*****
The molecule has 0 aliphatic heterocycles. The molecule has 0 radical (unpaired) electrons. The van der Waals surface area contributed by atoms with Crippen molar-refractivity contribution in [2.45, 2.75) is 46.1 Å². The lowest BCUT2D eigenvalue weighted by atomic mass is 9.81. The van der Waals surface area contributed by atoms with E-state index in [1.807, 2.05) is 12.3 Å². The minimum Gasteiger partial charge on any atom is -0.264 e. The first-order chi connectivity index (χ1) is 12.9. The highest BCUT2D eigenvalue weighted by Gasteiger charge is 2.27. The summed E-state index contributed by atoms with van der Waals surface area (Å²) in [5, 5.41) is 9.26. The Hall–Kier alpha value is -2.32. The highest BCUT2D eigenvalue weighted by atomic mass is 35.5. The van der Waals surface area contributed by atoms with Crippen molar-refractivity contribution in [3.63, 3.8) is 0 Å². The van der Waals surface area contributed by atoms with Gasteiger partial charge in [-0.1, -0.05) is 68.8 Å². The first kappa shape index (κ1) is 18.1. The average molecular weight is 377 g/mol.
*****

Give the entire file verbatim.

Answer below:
The molecule has 0 aliphatic heterocycles. The molecule has 0 radical (unpaired) electrons. The van der Waals surface area contributed by atoms with Crippen molar-refractivity contribution in [2.45, 2.75) is 46.1 Å². The lowest BCUT2D eigenvalue weighted by atomic mass is 9.81. The van der Waals surface area contributed by atoms with E-state index in [1.807, 2.05) is 12.3 Å². The minimum Gasteiger partial charge on any atom is -0.264 e. The first-order chi connectivity index (χ1) is 12.9. The highest BCUT2D eigenvalue weighted by Gasteiger charge is 2.27. The summed E-state index contributed by atoms with van der Waals surface area (Å²) in [5, 5.41) is 9.26. The Hall–Kier alpha value is -2.32. The highest BCUT2D eigenvalue weighted by atomic mass is 35.5. The van der Waals surface area contributed by atoms with Crippen molar-refractivity contribution in [3.63, 3.8) is 0 Å². The van der Waals surface area contributed by atoms with Gasteiger partial charge in [-0.1, -0.05) is 68.8 Å². The first kappa shape index (κ1) is 18.1. The average molecular weight is 377 g/mol.